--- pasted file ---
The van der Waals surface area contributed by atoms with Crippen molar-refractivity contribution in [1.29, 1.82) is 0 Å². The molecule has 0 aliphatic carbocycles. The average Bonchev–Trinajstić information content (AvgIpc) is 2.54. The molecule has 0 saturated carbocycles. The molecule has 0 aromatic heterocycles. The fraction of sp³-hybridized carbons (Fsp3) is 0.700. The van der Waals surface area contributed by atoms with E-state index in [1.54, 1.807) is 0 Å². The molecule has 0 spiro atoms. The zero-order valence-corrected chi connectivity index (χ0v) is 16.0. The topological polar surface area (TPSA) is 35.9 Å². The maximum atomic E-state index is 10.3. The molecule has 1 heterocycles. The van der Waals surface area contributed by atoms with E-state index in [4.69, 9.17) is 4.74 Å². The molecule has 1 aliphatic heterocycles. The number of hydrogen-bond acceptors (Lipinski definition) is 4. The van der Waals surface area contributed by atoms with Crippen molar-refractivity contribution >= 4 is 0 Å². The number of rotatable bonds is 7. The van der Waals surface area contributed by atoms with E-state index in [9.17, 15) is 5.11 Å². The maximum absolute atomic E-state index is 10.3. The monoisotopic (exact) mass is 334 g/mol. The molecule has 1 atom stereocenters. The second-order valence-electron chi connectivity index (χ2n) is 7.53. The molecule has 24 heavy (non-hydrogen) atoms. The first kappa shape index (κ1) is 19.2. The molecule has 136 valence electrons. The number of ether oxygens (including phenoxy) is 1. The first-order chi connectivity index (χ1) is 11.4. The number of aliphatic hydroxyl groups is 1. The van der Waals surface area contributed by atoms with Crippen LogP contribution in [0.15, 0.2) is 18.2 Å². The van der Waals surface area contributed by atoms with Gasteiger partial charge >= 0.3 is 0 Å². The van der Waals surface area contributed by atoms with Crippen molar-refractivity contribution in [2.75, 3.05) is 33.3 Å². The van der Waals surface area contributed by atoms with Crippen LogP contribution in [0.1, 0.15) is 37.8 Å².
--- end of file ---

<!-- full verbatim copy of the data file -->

The van der Waals surface area contributed by atoms with Crippen molar-refractivity contribution in [1.29, 1.82) is 0 Å². The molecule has 0 aliphatic carbocycles. The average Bonchev–Trinajstić information content (AvgIpc) is 2.54. The molecule has 0 saturated carbocycles. The molecule has 0 aromatic heterocycles. The fraction of sp³-hybridized carbons (Fsp3) is 0.700. The van der Waals surface area contributed by atoms with E-state index in [1.54, 1.807) is 0 Å². The molecule has 0 spiro atoms. The zero-order valence-corrected chi connectivity index (χ0v) is 16.0. The topological polar surface area (TPSA) is 35.9 Å². The maximum atomic E-state index is 10.3. The molecule has 1 heterocycles. The van der Waals surface area contributed by atoms with E-state index in [4.69, 9.17) is 4.74 Å². The molecule has 1 aliphatic heterocycles. The number of hydrogen-bond acceptors (Lipinski definition) is 4. The van der Waals surface area contributed by atoms with Crippen molar-refractivity contribution >= 4 is 0 Å². The number of rotatable bonds is 7. The van der Waals surface area contributed by atoms with E-state index in [9.17, 15) is 5.11 Å². The maximum absolute atomic E-state index is 10.3. The monoisotopic (exact) mass is 334 g/mol. The molecule has 1 atom stereocenters. The second-order valence-electron chi connectivity index (χ2n) is 7.53. The molecule has 24 heavy (non-hydrogen) atoms. The first kappa shape index (κ1) is 19.2. The molecule has 136 valence electrons. The number of ether oxygens (including phenoxy) is 1. The first-order chi connectivity index (χ1) is 11.4. The number of aliphatic hydroxyl groups is 1. The van der Waals surface area contributed by atoms with Crippen LogP contribution in [0.15, 0.2) is 18.2 Å². The van der Waals surface area contributed by atoms with Gasteiger partial charge >= 0.3 is 0 Å². The van der Waals surface area contributed by atoms with Crippen molar-refractivity contribution in [2.75, 3.05) is 33.3 Å². The van der Waals surface area contributed by atoms with Crippen LogP contribution in [0.1, 0.15) is 37.8 Å².